'juvenile behaviour' | 

Sligo man got on roof of his car when gardaí tried to seize vehicle

He was shouting and swearing in front of a woman and children, and he had got up on the roof a vehicle.

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Sligo Champion

A Ballymote man, who engaged in “juvenile behaviour” with gardai has been fined a total of €300, at Sligo District Court.

Ben Gorevan of Cois na Dún Ballymote pleaded guilty to a charge of disorderly conduct at Lord Edward Street, Ballymote on March 2 last year.

A charge of driving a dangerously defective vehicle was struck out.

And he pleaded guilty to having no insurance or licence at Grattan Street Ballymote on October 2 2020.

Sergeant Derek Butler told the court that the defendant’s car came around a corner in Ballymote with its tyres screeching.

The driver was stopped and admitted that he had neither tax nor insurance.

The defendant got angry when told the car was being seized as he had no insurance.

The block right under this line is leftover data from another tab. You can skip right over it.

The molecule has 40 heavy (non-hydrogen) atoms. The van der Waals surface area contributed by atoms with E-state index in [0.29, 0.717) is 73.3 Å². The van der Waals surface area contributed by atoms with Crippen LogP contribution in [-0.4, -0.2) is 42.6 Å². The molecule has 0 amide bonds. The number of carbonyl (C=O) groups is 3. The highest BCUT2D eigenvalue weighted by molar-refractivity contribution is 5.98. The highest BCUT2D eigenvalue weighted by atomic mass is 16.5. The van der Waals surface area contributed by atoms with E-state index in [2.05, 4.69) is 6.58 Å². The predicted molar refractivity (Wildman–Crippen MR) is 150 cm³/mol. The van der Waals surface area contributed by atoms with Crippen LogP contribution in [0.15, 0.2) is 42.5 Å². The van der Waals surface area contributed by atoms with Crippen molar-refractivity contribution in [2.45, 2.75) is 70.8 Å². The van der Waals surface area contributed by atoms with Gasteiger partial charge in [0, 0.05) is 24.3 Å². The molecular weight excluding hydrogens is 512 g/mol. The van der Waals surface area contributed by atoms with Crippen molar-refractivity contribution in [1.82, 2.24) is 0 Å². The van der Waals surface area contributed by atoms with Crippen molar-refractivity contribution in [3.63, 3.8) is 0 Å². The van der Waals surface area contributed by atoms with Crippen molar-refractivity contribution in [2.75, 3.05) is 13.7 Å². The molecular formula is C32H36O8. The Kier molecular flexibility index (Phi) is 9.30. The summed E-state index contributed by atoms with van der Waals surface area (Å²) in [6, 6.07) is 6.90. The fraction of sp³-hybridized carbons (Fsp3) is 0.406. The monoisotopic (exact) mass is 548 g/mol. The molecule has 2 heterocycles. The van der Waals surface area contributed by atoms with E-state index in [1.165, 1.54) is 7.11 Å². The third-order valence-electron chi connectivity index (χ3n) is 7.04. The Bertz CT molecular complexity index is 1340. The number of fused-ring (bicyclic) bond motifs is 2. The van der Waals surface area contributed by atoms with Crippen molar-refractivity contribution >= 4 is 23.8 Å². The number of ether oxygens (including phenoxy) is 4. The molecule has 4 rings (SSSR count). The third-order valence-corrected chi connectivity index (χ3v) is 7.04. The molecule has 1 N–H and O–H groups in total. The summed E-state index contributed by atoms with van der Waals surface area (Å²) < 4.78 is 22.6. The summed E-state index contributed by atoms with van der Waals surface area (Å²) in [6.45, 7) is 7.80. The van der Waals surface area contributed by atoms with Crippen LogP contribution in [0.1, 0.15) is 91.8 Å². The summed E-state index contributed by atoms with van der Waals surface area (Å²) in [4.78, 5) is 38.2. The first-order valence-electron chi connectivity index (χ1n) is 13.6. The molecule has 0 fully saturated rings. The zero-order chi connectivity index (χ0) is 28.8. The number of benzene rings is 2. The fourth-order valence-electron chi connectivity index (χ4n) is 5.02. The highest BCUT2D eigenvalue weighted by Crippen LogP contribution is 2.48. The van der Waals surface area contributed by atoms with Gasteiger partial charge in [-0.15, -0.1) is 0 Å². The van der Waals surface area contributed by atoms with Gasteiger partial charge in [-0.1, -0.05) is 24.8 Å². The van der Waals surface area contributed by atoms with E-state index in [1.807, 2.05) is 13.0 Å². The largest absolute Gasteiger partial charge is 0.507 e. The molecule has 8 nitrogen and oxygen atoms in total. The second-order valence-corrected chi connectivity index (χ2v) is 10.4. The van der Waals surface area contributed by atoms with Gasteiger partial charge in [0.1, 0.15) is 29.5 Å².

He was shouting and swearing in front of a woman and children, and he had got up on the roof a vehicle.

The defendant had no previous convictions.

Defence Solicitor Mark Mullaney said the defendant had engaged in juvenile behaviour and got upset when his car, his pride and joy was being seized by the gardai.

He got irate and what he did was foolish, and he regrets and meant no disrespect to the gardai, and he had pleaded guilty.

Judge Alan Mitchell wondered if he should ban the defendant from driving.

Mr Mullaney said the defendant had insurance for his current vehicle

He had insurance for the vehicle in question but had to cancel it as he could not get an NCT for it.

The defendant needed his licence for his work in Strandhill.

He made a serious error of judgment and he needed to get over it and was “less truculent” than usual.

Judge Alan Shatter said he took it that the defendant’s “rolling of his eyes up to Heaven” when the evidence was being heard was “embarrassment”.

Mr Mullaney said he did not see it as he had his back to the defendant, but he expected that it was through nervousness.

Judge Mitchell said the attitude of the defendant on March 2 left a lot to be desired.

The judge fined the defendant €200 on the no insurance charge and did not ban him as he needed his vehicle for work, lived in a rural area and, “I take it his attitude has improved”.

He fined the defendant €100 for disorderly conduct on the same date.

The judge said a further conviction for no insurance would result in a four-year ban.

He added: “Maybe a lesson has been learned, we all make mistakes”.

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